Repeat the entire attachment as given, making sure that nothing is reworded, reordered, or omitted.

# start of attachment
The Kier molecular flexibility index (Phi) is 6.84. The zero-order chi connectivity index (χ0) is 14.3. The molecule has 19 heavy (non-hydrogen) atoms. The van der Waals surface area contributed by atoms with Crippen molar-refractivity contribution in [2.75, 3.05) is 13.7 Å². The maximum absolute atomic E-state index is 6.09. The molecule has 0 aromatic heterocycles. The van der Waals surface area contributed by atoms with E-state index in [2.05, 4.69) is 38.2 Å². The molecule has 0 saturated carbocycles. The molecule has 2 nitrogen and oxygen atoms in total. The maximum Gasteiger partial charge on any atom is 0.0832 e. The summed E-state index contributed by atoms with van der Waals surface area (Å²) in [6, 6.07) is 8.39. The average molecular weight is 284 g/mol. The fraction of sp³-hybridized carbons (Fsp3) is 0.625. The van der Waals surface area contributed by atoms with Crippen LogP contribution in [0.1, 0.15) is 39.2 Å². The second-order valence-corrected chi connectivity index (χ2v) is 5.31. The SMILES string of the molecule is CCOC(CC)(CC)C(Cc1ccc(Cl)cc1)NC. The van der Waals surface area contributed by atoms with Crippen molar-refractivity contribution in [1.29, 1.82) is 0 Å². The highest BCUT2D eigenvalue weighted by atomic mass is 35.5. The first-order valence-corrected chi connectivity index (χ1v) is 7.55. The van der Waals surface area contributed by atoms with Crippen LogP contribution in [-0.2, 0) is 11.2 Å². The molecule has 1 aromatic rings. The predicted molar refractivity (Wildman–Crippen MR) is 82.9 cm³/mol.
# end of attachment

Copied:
The Kier molecular flexibility index (Phi) is 6.84. The zero-order chi connectivity index (χ0) is 14.3. The molecule has 19 heavy (non-hydrogen) atoms. The van der Waals surface area contributed by atoms with Crippen molar-refractivity contribution in [2.75, 3.05) is 13.7 Å². The maximum absolute atomic E-state index is 6.09. The molecule has 0 aromatic heterocycles. The van der Waals surface area contributed by atoms with E-state index in [2.05, 4.69) is 38.2 Å². The molecule has 0 saturated carbocycles. The molecule has 2 nitrogen and oxygen atoms in total. The maximum Gasteiger partial charge on any atom is 0.0832 e. The summed E-state index contributed by atoms with van der Waals surface area (Å²) in [6, 6.07) is 8.39. The average molecular weight is 284 g/mol. The fraction of sp³-hybridized carbons (Fsp3) is 0.625. The van der Waals surface area contributed by atoms with Crippen LogP contribution in [0.1, 0.15) is 39.2 Å². The second-order valence-corrected chi connectivity index (χ2v) is 5.31. The SMILES string of the molecule is CCOC(CC)(CC)C(Cc1ccc(Cl)cc1)NC. The van der Waals surface area contributed by atoms with Crippen molar-refractivity contribution in [1.29, 1.82) is 0 Å². The highest BCUT2D eigenvalue weighted by atomic mass is 35.5. The first-order valence-corrected chi connectivity index (χ1v) is 7.55. The van der Waals surface area contributed by atoms with Crippen LogP contribution in [-0.2, 0) is 11.2 Å². The molecule has 1 aromatic rings. The predicted molar refractivity (Wildman–Crippen MR) is 82.9 cm³/mol.